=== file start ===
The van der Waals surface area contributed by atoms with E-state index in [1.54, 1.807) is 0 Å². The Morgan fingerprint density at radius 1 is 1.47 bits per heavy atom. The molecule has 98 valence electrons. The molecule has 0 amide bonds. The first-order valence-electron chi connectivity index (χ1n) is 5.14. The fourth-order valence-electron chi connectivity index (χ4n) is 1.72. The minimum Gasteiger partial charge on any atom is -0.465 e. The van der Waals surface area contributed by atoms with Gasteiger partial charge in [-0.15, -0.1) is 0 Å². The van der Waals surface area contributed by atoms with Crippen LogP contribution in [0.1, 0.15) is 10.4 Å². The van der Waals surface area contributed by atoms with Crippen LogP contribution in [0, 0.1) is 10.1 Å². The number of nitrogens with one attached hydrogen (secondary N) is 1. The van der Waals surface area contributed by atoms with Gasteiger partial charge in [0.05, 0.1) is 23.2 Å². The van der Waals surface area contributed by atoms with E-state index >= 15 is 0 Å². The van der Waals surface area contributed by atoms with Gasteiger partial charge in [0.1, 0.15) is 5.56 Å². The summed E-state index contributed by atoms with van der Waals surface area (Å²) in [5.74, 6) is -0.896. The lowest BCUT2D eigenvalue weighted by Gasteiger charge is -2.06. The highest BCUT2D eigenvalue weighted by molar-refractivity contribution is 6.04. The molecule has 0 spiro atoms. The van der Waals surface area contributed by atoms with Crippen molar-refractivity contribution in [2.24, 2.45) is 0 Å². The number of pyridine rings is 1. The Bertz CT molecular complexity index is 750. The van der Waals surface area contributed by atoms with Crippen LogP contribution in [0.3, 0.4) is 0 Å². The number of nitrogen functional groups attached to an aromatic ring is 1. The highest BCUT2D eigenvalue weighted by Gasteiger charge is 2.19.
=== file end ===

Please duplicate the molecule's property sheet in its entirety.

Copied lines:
The van der Waals surface area contributed by atoms with E-state index in [1.54, 1.807) is 0 Å². The Morgan fingerprint density at radius 1 is 1.47 bits per heavy atom. The molecule has 98 valence electrons. The molecule has 0 amide bonds. The first-order valence-electron chi connectivity index (χ1n) is 5.14. The fourth-order valence-electron chi connectivity index (χ4n) is 1.72. The minimum Gasteiger partial charge on any atom is -0.465 e. The van der Waals surface area contributed by atoms with Gasteiger partial charge in [-0.15, -0.1) is 0 Å². The van der Waals surface area contributed by atoms with Crippen LogP contribution in [0.1, 0.15) is 10.4 Å². The van der Waals surface area contributed by atoms with Crippen LogP contribution in [0, 0.1) is 10.1 Å². The number of nitrogens with one attached hydrogen (secondary N) is 1. The van der Waals surface area contributed by atoms with Gasteiger partial charge in [0.05, 0.1) is 23.2 Å². The van der Waals surface area contributed by atoms with E-state index >= 15 is 0 Å². The van der Waals surface area contributed by atoms with Gasteiger partial charge in [0.1, 0.15) is 5.56 Å². The summed E-state index contributed by atoms with van der Waals surface area (Å²) in [5.74, 6) is -0.896. The lowest BCUT2D eigenvalue weighted by Gasteiger charge is -2.06. The highest BCUT2D eigenvalue weighted by molar-refractivity contribution is 6.04. The molecule has 0 spiro atoms. The van der Waals surface area contributed by atoms with Crippen molar-refractivity contribution in [2.24, 2.45) is 0 Å². The number of pyridine rings is 1. The Bertz CT molecular complexity index is 750. The van der Waals surface area contributed by atoms with Crippen LogP contribution in [0.3, 0.4) is 0 Å². The number of nitrogen functional groups attached to an aromatic ring is 1. The highest BCUT2D eigenvalue weighted by Gasteiger charge is 2.19.